STATISTICAL ANALYSIS:

SPSS 22.0 statistical software was used for statistical analysis, and all data are expressed in averages (mean)±SD. The measured data were tested for normality by Kolmogorov-Smirnov analysis. The incidence of pain, incidence of vagal reflex, and the incidence of complications were expressed in percentages. The data between different groups were compared using the t test, where P<0.05 was considered statistically significant.

Results

GENERAL INFORMATION OF THE PATIENTS:

Patients who participated in this program were women of childbearing age. Patient age ranged from 22 to 46 years, with an average age of 35 years. The average cyst diameter in patients was 6.35 cm. Sixty patients had single cysts and 10 patients had multiple cysts. Seventeen patients already had initial treatment, and 36 patients had cyst recurrences after laparoscopic surgery. The recurrence rate after laparoscopic surgery among patients was high, at 51.4% (36/70).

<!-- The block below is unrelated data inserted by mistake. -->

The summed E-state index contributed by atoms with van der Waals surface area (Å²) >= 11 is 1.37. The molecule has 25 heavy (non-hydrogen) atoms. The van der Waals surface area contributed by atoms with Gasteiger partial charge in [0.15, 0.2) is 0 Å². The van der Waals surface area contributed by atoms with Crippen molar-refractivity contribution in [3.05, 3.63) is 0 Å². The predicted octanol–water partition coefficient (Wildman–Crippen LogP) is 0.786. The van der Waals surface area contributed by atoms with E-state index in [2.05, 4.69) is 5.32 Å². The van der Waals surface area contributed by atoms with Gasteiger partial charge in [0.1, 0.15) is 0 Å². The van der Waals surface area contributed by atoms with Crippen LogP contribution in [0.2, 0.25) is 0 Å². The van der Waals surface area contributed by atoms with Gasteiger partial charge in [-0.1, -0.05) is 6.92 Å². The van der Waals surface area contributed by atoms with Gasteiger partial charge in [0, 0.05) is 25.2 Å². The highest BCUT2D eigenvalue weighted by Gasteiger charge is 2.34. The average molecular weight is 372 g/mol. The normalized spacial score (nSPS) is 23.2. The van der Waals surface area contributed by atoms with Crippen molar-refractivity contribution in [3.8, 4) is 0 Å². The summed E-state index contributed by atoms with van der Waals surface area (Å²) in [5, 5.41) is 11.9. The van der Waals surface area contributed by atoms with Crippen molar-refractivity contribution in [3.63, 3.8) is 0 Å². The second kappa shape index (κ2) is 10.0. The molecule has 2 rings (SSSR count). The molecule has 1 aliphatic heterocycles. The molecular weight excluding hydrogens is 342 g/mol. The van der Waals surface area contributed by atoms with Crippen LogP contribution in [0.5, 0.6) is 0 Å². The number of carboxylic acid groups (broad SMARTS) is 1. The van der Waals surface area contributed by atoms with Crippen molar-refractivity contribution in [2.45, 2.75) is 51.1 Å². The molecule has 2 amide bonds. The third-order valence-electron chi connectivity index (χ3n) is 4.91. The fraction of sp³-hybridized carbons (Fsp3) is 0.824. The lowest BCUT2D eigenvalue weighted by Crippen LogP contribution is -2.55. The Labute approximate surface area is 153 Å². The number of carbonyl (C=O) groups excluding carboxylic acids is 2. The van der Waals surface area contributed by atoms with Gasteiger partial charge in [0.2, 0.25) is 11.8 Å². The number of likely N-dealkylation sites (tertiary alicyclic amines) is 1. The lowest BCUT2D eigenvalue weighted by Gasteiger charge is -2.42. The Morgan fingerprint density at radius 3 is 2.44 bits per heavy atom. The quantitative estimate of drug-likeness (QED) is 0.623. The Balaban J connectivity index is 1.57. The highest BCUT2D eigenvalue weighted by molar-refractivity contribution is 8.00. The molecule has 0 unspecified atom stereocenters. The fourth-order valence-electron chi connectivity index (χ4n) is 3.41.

CREATION OF ARTIFICIAL PELVIC EFFUSION BY TRANSABDOMINAL PUNCTURE:

After a successful puncture, 0.9% pressure was injected through an extension tube with sodium chloride solution to create the artificial pelvic isolation fluid (Figure 1A). It was then switched to the convex array probe to observe the injection site of the artificial pelvic isolation fluid. The maximum pelvic fluid depth was greater than 5 cm, or the separation space between the cyst and the adjacent organs was greater than 5 mm, suggesting that the artificial pelvic isolation fluid was successfully created (Figure 1B). The success rate of the generation of artificial pelvic isolation fluid was 100%. Among all patients, the average time of surgery was 9.1±1.3 min, suggesting that the surgery for the creation of artificial pelvic isolation fluid was effective and fast.

PUNCTURE SCLEROTHERAPY METHOD: